Summary judgment is appropriate if, after discovery, the nonmoving party "has failed to make a sufficient showing on an essential element of [its] case with respect to which [it] has the burden of proof." Celotex Corp. v. Catrett, 477 U.S. 317, 323, 106 S.Ct. 2548, 91 L.Ed.2d 265 (1986). "The burden is on the moving party `to demonstrate the absence of any material factual issue genuinely in dispute.'" Am. Int'l Group, Inc. v. London Am. Int'l Corp., 664 F.2d 348, 351 (2d Cir. 1981) (quoting Heyman v. Commerce Indus. Ins. Co., 524 F.2d 1317, 1319-20 (2d Cir. 1975)).

A dispute concerning a material fact is genuine "`if evidence is such that a reasonable jury could return a verdict for the nonmoving party.'" Aldrich v. Randolph Cent. Sch. Dist., 963 F.2d 520, 523 (2d Cir. 1992) (quoting Anderson v. Liberty Lobby, Inc., 477 U.S. 242, 248, 106 S.Ct. 2505, 91 L.Ed.2d 202 (1986)). The Court must view all inferences and ambiguities in a light most favorable to the nonmoving party. See Bryant v. Maffucci, 923 F.2d 979, 982 (2d Cir. 1991). "Only when reasonable minds could not differ as to the import of the evidence is summary judgment proper." Id.


Title VII prohibits retaliation, by any employer, against any of its employees who 1) oppose discrimination prohibited by the statute, or 2) are participating in a Title VII proceeding. See 42 U.S.C. § 2000e-3(a). Retaliation claims brought pursuant to Title VII are governed by a burden-shifting analysis set forth by the Supreme Court in McDonnell Douglas Corp. v. Green, 411 U.S. 792, 802, 93 S.Ct. 1817, 36 L.Ed.2d 668 (1973). See Terry v. Ashcroft, 336 F.3d 128, 141 (2d Cir. 2003) ("The McDonnell Douglas burden shifting analysis used in claims of discrimination in violation of Title VII also applies to retaliation claims brought pursuant to Title VII.")

First, a plaintiff bears the burden of establishing a prima facie case. "That is, an employee must show (1) participation in a protected activity; (2) that the defendant knew of the protected activity; (3) an adverse employment action; and (4) a causal connection between the protected activity and the adverse employment action." Jute v. Hamilton Sundstrand Corp., 420 F.3d 166, 173 (2d Cir. 2005) (internal quotation marks omitted). "The burden of proof that must be met to permit a Title VII plaintiff to survive a summary judgment motion at the prima facie stage has been characterized as `minimal' and `de minimis.'" Id. (quoting Woodman v. WWOR-TV, 411 F.3d 69, 76 (2d Cir. 2005)). "In determining whether this initial burden is satisfied in a Title VII retaliation claim, the court's role in evaluating a summary judgment request is to determine only whether proffered admissible evidence would be sufficient to permit a rational finder of fact to infer a retaliatory motive." Id.

Second, "[i]f a plaintiff sustains the initial burden, a presumption of retaliation arises." Id. "[T]he onus falls on the employer to articulate a legitimate, non-retaliatory reason for the adverse employment action." Id.; see McDonnell Douglas, 411 U.S. at 802, 93 S.Ct. 1817 ("[T]the burden then must shift to the [defendant] to articulate some legitimate, nondiscriminatory reason for the [adverse employment action].") "This burden is one of production, not persuasion; it can involve no credibility assessment." Reeves v. Sanderson Plumbing Prods., Inc., 530 U.S. 133, 142, 120 S.Ct. 2097, 147 L.Ed.2d 105 (2000) (internal quotation marks omitted).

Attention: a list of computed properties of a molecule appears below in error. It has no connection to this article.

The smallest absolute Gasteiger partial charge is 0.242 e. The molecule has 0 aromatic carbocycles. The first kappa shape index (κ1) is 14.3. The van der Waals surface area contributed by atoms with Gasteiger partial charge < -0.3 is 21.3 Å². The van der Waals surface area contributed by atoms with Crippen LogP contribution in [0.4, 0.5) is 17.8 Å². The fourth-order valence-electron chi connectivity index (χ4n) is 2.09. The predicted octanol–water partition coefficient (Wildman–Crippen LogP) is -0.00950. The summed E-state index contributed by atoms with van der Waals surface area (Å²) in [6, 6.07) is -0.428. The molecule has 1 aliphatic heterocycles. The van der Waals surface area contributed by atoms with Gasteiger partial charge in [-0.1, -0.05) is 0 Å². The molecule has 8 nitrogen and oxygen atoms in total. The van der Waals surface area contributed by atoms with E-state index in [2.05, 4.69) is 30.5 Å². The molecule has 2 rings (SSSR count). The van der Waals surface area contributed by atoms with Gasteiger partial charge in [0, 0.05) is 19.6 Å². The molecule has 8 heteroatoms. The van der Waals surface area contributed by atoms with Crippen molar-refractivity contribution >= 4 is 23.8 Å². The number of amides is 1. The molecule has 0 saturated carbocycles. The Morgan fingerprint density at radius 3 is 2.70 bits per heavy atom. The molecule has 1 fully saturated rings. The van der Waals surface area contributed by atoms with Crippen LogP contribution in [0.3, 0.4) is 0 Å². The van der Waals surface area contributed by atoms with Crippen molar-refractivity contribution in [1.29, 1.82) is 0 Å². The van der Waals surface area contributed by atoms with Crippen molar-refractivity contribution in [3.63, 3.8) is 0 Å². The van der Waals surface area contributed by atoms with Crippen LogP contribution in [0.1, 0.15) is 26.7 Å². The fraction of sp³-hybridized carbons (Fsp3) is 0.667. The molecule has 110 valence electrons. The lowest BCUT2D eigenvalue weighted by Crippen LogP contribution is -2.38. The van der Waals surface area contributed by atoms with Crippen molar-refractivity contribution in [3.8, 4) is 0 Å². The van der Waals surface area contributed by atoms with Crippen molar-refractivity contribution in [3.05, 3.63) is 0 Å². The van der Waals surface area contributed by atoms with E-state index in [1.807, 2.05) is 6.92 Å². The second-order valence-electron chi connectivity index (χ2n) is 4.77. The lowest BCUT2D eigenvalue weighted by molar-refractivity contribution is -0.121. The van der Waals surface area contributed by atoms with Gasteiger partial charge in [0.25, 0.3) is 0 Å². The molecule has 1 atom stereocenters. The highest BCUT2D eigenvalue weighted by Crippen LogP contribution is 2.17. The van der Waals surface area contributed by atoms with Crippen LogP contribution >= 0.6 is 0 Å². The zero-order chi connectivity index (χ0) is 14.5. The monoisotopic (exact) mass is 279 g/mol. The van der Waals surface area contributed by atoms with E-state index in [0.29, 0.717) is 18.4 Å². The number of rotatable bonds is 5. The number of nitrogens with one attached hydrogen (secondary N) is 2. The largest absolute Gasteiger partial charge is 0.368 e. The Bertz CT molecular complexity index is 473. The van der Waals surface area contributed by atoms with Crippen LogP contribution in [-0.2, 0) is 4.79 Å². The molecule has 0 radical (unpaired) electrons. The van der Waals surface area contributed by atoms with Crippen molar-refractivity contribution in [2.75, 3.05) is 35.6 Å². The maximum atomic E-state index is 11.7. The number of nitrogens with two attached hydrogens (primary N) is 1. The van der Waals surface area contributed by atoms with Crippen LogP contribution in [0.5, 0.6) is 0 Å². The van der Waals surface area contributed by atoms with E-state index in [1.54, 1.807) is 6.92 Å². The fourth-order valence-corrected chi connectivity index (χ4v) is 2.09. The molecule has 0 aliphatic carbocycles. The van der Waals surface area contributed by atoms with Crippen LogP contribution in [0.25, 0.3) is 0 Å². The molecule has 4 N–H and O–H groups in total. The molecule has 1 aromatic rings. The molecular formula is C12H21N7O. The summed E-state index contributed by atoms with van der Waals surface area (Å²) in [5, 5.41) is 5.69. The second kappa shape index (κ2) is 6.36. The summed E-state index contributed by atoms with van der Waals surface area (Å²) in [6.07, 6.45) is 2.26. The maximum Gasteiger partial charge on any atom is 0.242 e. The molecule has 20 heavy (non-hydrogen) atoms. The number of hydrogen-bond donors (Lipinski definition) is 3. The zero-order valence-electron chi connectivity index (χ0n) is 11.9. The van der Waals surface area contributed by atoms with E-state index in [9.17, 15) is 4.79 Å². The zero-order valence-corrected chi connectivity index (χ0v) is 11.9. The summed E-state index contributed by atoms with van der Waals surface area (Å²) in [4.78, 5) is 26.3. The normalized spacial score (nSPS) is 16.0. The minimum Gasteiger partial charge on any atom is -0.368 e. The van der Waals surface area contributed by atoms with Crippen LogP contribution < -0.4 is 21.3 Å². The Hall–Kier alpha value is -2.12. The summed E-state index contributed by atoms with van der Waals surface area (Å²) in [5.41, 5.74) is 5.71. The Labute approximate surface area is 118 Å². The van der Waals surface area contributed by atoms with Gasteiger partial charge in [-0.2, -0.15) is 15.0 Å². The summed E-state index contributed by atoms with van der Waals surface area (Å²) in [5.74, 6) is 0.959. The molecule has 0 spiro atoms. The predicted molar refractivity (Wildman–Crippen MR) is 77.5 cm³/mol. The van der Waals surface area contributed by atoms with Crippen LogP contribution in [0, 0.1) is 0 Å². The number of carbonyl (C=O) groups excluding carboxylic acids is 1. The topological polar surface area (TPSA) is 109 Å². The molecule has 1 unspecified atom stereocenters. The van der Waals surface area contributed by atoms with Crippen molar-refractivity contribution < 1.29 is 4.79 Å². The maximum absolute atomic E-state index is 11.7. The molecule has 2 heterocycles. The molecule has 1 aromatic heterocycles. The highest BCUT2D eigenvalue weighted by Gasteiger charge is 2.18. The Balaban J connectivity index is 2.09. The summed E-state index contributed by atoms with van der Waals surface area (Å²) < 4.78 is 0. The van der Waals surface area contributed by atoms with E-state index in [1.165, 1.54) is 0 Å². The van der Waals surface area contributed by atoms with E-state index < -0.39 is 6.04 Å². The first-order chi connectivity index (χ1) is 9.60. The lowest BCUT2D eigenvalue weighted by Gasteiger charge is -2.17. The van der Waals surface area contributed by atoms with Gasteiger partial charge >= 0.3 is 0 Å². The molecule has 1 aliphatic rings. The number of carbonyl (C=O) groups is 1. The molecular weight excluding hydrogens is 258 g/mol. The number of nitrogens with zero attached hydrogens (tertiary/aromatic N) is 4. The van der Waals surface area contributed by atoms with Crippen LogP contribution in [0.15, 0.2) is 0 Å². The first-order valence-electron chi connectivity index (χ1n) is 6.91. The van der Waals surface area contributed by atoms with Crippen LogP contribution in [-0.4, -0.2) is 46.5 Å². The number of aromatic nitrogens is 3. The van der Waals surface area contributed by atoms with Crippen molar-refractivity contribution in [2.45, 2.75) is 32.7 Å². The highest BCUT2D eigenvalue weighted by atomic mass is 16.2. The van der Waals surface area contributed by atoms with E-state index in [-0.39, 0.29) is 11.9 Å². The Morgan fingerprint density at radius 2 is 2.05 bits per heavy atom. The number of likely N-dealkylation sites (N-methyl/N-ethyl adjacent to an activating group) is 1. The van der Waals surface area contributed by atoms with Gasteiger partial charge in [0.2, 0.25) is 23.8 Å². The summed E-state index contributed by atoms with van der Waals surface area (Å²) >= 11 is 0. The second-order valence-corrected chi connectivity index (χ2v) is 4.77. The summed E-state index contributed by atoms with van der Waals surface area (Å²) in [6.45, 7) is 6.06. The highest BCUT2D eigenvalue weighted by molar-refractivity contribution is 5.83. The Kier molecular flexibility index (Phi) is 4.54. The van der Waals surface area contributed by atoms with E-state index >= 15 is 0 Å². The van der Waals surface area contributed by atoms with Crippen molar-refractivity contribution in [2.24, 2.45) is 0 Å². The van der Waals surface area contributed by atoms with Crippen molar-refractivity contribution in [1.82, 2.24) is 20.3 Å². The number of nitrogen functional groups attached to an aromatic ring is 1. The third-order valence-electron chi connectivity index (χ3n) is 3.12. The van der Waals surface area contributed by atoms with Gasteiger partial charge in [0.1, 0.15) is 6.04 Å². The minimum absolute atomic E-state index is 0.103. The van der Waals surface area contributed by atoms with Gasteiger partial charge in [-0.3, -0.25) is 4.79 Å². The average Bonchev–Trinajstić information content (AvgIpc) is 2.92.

Finally, if a defendant does articulate a legitimate, nondiscriminatory reason for the adverse employment action, the plaintiff has the ultimate burden to persuade the trier of fact that he or she was victim of illegal retaliation. Holtz v. Rockefeller Co., Inc., 258 F.3d 62, 81 (2d Cir. 2001). That is, "the McDonnell Douglas framework — with its presumptions and burdens — disappear[s], . . . and the sole remaining issue [is] discrimination vel non. . . ." Reeves, 530 U.S. at 142-43, 120 S.Ct. 2097. "[T]he plaintiff may . . . rely on evidence-circumstantial or otherwise-showing that an impermissible reason was a motivating factor, without proving that the employer's proffered explanation played no role in its conduct." Holtz, 258 F.3d at 81 (internal quotation marks omitted). "Ordinarily, plaintiffs evidence establishing a prima facie case and defendant's production of a nondiscriminatory reason for the employment action raise a question of fact to be resolved by the factfinder after a trial." Carlton v. Mystic Transp., Inc., 202 F.3d 129, 135 (2d Cir. 2000). Consequently, "unless the employer has come forward with evidence of a dispositive non-discriminatory reason as to which there is no genuine issue and which no rational trier of fact could reject," the conflicting initial burdens of the two parties necessitates a factual determination, and summary judgment would be improper. Cronin v. Aetna Life Ins. Co., 46 F.3d 196, 203 (2d. Cir. 1995).